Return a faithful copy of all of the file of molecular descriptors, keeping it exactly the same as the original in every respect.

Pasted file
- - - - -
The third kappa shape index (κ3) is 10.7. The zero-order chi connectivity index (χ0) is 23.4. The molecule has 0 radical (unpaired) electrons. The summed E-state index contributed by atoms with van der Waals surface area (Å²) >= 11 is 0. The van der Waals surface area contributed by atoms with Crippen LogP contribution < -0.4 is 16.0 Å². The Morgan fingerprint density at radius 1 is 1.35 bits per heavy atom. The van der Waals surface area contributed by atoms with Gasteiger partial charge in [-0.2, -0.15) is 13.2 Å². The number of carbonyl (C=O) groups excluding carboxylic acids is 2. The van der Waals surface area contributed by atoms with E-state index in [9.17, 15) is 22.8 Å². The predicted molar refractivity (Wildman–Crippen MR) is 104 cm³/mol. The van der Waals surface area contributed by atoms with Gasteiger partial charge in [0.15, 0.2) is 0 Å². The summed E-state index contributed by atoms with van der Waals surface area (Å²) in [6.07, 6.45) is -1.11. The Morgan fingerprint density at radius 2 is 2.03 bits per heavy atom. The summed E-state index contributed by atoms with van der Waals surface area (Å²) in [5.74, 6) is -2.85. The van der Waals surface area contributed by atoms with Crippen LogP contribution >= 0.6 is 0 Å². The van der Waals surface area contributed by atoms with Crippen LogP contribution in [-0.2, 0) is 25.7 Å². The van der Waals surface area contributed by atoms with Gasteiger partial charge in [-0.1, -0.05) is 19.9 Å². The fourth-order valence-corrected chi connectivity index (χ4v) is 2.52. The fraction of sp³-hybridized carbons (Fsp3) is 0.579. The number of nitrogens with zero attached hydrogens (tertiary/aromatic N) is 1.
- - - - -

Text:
The third kappa shape index (κ3) is 10.7. The zero-order chi connectivity index (χ0) is 23.4. The molecule has 0 radical (unpaired) electrons. The summed E-state index contributed by atoms with van der Waals surface area (Å²) >= 11 is 0. The van der Waals surface area contributed by atoms with Crippen LogP contribution < -0.4 is 16.0 Å². The Morgan fingerprint density at radius 1 is 1.35 bits per heavy atom. The van der Waals surface area contributed by atoms with Gasteiger partial charge in [-0.2, -0.15) is 13.2 Å². The number of carbonyl (C=O) groups excluding carboxylic acids is 2. The van der Waals surface area contributed by atoms with E-state index in [9.17, 15) is 22.8 Å². The predicted molar refractivity (Wildman–Crippen MR) is 104 cm³/mol. The van der Waals surface area contributed by atoms with Gasteiger partial charge in [0.15, 0.2) is 0 Å². The summed E-state index contributed by atoms with van der Waals surface area (Å²) in [6.07, 6.45) is -1.11. The Morgan fingerprint density at radius 2 is 2.03 bits per heavy atom. The summed E-state index contributed by atoms with van der Waals surface area (Å²) in [5.74, 6) is -2.85. The van der Waals surface area contributed by atoms with Crippen LogP contribution >= 0.6 is 0 Å². The van der Waals surface area contributed by atoms with Crippen LogP contribution in [-0.2, 0) is 25.7 Å². The van der Waals surface area contributed by atoms with Gasteiger partial charge in [-0.1, -0.05) is 19.9 Å². The fourth-order valence-corrected chi connectivity index (χ4v) is 2.52. The fraction of sp³-hybridized carbons (Fsp3) is 0.579. The number of nitrogens with zero attached hydrogens (tertiary/aromatic N) is 1.